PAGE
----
[env-trinity] Hoopa Valley Tribe: Interior Secretary turns her back on Klamath salmon

Dan Bacher danielbacher at fishsniffer.com
Wed Jul 30 18:02:53 PDT 2014


Toxic Algae on the Klamath River. Photo courtesy of the Hoopa Valley  

original image ( 960x720)

Hoopa Valley Tribe: Interior Secretary turns her back on Klamath salmon

by Dan Bacher

Secretary of the Interior Sally Jewell today rejected pleas by Indian  
Tribes, scientists and river communities in the Klamath Basin to  
release water to protect migrating adult salmon from a potential major  
fish kill in the low, warm conditions caused by a historic drought.

Bureau of Reclamation officials said they would release extra water  
into the Trinity and Klamath rivers only once salmon start dying from  
disease, but not before.

"Just a week after California officials reported salmon deaths in the  
Klamath basin, Bureau of Reclamation officials announced that  
Secretary Jewell has decided to roll the dice," the Hoopa Valley Tribe  
said in a statement. "She will continue to divert water to irrigation  
uses and set aside the senior rights to water under federal and state  
law for Trinity and Klamath River salmon."

In a recent fish survey on the Salmon River, a major tributary of the  
Klamath, volunteers counted 55 dead adult spring Chinooks and 300 to  
400 dead juveniles. A total of 690 live adult spring Chinooks were  
counted in 90 miles of river, mostly in cold pools fed by springs or  
at the mouths of colder tributaries.

The fish deaths resulted from high water temperatures and low water  
conditions. Water temperatures on the main stem of the Salmon River  
are now 76 to 78 degrees, according to Sara Borok, California  
Department of Fish and Wildlife environmental scientist.

"So far we are seeing what expect in low flow and high water  
temperature conditions," Borok stated. "The question is whether the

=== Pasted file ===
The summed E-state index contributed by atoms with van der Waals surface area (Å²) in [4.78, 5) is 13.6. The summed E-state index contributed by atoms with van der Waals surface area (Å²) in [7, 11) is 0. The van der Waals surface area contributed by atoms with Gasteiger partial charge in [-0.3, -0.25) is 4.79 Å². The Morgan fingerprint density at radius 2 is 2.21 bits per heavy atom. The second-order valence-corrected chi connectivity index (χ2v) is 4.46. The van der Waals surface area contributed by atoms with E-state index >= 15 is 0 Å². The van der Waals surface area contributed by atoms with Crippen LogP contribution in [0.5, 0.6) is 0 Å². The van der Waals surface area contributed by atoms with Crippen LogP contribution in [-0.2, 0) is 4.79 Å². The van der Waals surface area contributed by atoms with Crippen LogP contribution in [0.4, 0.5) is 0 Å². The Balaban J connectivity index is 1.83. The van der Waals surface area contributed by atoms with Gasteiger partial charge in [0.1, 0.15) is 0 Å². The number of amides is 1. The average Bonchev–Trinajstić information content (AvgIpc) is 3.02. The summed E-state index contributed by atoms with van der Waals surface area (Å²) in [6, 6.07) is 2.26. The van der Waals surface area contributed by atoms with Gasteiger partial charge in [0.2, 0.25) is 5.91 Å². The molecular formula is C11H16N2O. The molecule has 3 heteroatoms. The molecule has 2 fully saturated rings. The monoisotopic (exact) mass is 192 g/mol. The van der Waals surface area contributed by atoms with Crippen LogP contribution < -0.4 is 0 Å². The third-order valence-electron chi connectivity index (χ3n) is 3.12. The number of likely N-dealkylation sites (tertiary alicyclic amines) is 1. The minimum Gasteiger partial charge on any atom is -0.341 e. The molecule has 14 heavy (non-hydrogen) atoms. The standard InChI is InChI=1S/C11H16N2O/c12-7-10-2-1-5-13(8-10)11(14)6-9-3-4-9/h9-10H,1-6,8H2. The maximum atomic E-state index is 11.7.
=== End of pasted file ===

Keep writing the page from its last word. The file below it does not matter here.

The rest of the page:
fish mortality will be a spreading problem."

The Hoopa Valley and Yurok Tribes have fisheries on the Klamath River  
and its largest tributary, the Trinity River. Those rights are  
protected by federal law and held in trust for the tribes by the  
United States. Tribal officials are very concerned about another fish  
kill like the one that occurred in September 2012 of taking place if  
the water is not released.

“The Secretary is betting that if fish start dying she can make an  
emergency release of water to provide relief,” said Mike Orcutt, Hoopa  
Valley Tribe Fisheries Director. “But our scientists say that water  
wouldn’t reach the fish for 4.5 days and once disease appeared in  
2002, up to 70,000 adult salmon were dead within days.”

In prior years, including 2012 and 2013, the Secretary released water  
to create water conditions for safe migration of salmon. In 2013  
Central Valley Project contractors, led by the Westlands Water  
District, filed suit to block flow releases. "The court rejected their  
claims, water flowed, and there was no fish kill," the Tribe said.

However, this year the Secretary abandoned this science-based, field- 
tested flow release fish protection measure that is widely recognized  
as "prudent and necessary," according to the Tribe.

“It is as if the Secretary of Transportation said let’s forget about  
automobile seat belts, airbags and antilock brakes and spend the  
savings on ambulances,” said Hoopa Valley Tribe Chair Danielle Vigil  
Masten. “The problem is that the ambulance may or may not get to a  
crash scene in time, and when it does arrive, the crew will have to  
deal with far more serious injuries.”